A top north-east hotel “posed a serious risk to public safety” by deliberately relabelling food to extend its shelf life, it has emerged.
Environmental health officers discovered that kitchen staff at the DoubleTree by Hilton in Aberdeen were also falsifying delivery records.
The steps taken to conceal the exact age and freshness of foodstuffs – some potentially hazardous – meant officials could not say whether they were safe for consumption.
They immediately ordered the withdrawal of three items from the restaurant menu and the destruction of almost 100 individual food items.
Inspectors said the hotel had committed “an extremely serious offence” which was “particularly disappointing given the perceived standard of the business”.
And it was warned that should “similar standards” be found again in the future, consideration would be given “to reporting the matter directly to the Procurator Fiscal recommending prosecution”.
Aberdeen City Council’s environmental health officers presented the DoubleTree Hilton with a lest of improvements to make and also ordered the urgent retraining of staff.
Management at the Beach Boulevard hotel said yesterday they expected “to uphold the highest of standard” and had been “working to fully address the matters raised” following the inspection, which took place in February.
A spokesman said steps had been taken to “fully address” the issues raised and said environmental health officers had been “satisfied” with the measures taken.
Aberdeen City Council said a follow-up inspection in March had revealed significant progress but also “outstanding unsafe issues”.
The inspectors’ original report noted: “We arrived to start our inspection at 9am so it was not possible for all of those foods to have been made on that day.
“After discussion with kitchen staff it was found that staff had been falsifying food records and re-labelling foods to extend their shelf life.”
Some food products were deemed out of date, others potentially unsafe, while others were concerning because their exact date could not be correctly identified. One sauce was described as “unidentifiable”
Among the other breaches of food hygiene practices, inspectors noted that “sandwiches within the walk-in chill were covered with a wet, visibly dirty chef cloth”.
Packets of naan breads were found “strewn across the floor” within the walk-in freezer, while salmon was being prepared in a manner that had the potential to be hazardous to health.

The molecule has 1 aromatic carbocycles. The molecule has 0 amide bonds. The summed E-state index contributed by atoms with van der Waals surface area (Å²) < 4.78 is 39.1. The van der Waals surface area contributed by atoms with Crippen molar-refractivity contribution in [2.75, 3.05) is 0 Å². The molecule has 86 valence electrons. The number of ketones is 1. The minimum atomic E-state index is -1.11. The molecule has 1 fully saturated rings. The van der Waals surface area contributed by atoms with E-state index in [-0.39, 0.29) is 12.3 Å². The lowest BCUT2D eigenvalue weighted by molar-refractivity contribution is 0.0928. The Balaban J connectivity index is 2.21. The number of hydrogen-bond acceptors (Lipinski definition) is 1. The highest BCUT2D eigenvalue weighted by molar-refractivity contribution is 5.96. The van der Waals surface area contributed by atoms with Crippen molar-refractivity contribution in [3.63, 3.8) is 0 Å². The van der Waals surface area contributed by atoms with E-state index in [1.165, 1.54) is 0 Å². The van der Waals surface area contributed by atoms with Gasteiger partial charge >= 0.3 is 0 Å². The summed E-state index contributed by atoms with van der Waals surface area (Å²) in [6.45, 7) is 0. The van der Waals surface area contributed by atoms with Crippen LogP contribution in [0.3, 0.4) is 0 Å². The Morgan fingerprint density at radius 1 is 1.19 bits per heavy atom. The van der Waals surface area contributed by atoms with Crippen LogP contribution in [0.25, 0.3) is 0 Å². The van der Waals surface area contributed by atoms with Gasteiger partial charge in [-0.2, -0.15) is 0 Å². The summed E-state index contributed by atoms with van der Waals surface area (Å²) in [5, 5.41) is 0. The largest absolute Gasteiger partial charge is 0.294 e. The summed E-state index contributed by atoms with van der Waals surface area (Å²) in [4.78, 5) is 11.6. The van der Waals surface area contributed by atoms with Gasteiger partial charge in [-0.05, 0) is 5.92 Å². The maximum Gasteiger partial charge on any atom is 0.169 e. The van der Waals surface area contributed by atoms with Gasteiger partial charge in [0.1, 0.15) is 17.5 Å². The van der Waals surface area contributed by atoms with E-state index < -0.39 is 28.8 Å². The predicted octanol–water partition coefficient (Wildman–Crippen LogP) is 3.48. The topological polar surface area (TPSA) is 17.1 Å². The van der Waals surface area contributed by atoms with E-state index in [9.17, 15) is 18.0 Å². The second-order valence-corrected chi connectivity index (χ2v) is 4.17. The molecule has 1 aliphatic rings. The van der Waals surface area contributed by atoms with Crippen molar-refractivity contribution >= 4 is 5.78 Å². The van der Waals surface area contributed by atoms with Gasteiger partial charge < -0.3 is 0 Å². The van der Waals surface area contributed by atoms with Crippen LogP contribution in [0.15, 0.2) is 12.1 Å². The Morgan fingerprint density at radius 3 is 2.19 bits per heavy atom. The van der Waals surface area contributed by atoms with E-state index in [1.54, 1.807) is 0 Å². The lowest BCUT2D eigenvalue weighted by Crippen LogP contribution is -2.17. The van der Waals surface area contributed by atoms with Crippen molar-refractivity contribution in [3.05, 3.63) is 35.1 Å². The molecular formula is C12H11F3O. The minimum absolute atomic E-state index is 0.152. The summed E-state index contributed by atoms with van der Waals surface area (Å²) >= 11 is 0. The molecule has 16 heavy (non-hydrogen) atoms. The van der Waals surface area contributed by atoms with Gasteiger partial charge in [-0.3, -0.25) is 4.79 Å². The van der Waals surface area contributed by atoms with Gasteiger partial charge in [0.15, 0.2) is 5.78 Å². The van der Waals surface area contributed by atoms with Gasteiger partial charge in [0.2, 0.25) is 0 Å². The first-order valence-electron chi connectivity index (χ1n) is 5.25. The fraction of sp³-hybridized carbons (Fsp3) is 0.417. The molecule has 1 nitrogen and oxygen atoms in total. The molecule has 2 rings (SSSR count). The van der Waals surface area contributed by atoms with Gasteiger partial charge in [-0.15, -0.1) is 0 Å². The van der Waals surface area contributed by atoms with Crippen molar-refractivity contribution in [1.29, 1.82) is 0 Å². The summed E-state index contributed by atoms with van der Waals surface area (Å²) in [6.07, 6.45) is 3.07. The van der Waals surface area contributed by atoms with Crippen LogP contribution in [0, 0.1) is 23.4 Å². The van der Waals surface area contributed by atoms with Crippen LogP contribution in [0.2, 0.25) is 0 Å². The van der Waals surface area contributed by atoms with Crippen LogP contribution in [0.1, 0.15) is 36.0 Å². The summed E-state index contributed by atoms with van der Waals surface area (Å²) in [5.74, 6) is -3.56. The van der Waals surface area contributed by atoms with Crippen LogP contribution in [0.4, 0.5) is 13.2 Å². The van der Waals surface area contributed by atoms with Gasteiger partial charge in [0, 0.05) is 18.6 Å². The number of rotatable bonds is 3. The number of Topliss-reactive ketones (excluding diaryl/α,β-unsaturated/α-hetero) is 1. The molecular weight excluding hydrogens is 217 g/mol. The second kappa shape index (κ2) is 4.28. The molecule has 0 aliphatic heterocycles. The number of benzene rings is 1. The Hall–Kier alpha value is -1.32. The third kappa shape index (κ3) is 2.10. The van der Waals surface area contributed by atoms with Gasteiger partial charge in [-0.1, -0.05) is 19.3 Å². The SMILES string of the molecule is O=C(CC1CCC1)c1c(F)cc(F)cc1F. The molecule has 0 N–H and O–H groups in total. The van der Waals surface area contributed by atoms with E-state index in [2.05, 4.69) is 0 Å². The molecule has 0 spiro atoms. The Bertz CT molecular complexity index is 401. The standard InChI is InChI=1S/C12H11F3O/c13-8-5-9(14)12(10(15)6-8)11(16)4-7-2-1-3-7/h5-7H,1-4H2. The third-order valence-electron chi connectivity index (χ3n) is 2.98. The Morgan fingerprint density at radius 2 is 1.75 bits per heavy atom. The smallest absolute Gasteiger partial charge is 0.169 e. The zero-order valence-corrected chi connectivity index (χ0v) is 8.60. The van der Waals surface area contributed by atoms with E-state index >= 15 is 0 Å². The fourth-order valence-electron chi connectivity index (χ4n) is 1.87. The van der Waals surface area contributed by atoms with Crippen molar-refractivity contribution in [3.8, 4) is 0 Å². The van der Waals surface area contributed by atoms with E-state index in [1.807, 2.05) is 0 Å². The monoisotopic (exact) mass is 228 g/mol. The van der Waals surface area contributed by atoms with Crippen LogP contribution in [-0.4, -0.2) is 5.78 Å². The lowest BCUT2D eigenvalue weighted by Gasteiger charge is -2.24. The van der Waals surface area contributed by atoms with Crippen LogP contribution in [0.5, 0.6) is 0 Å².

Hand contact surfaces within the kitchen, particularly fridge handles, were found to be “very dirty and sticky to the touch”, indicating “a lack of frequent handwashing by staff”.
An orange juice machine was found to be “visibly dirty and rusty on the inside” while “nobody was aware how often it was cleaned.
In all, 97 individual food items had to be disposed of, including raw prawns, fish, chicken, and red meat, “visibly deteriorated” horseradish cream, piping bags of squid ink mash, a variety of prepared vegetables and a number of sauces.
Cullen Skink, ham hock terrine and a salmon dish had to be removed from menus.
In the wake of the inspection, hotel management were told by officers they were “extremely concerned to find a general lack of control over food safety risks and a lack of appreciation of the importance of food safety among kitchen staff.
During the inspection council officers were told that product testing had been carried out to verify the standard of food, but documentation of this could not be required on request.
It became clear that two different food safety policies were being used and causing confusion to DoubleTree staff members, while the newest policy was found to be “inaccurate, inconsistent and had not been implemented in practice on the premises”.
An Aberdeen City Council spokesperson said: “The report followed a routine inspection, carried out in line with procedure.
“The food business operator resolved the immediate issues at the time of the inspection.”
A subsequent inspection carried out on March 27 found that while the inspector was “pleased to find a significant improvement” there were still outstanding unsafe issues.
Local councillor Sandra Macdonald said: “I was quite astounded at the poor practise at the well-respected hotel. There was clearly a lack of training or leadership. I am glad that there has been a significant improvement and that a council inspector highlighted the issues in the first place.”
A spokesperson for DoubleTree by Hilton Aberdeen City Centre said: ‘We expect to uphold the highest of standards when it comes to food preparation at our hotel.
“We have been working to fully address the matters raised in the EHO’s February report. As a result we have adjusted our processes and conducted training sessions for our team members, the EHO re-visited us in March and have indicated they are satisfied with the measures we have taken.”
Ian McWatt, director of operations at Food Standards Scotland said: “Scottish local authority environmental health officers have a crucial role to play in enforcing food law at a local level.
“It’s extremely important that people in Scotland can trust the food they eat and every food business has a responsibility to produce food that is safe and does not mislead consumers.”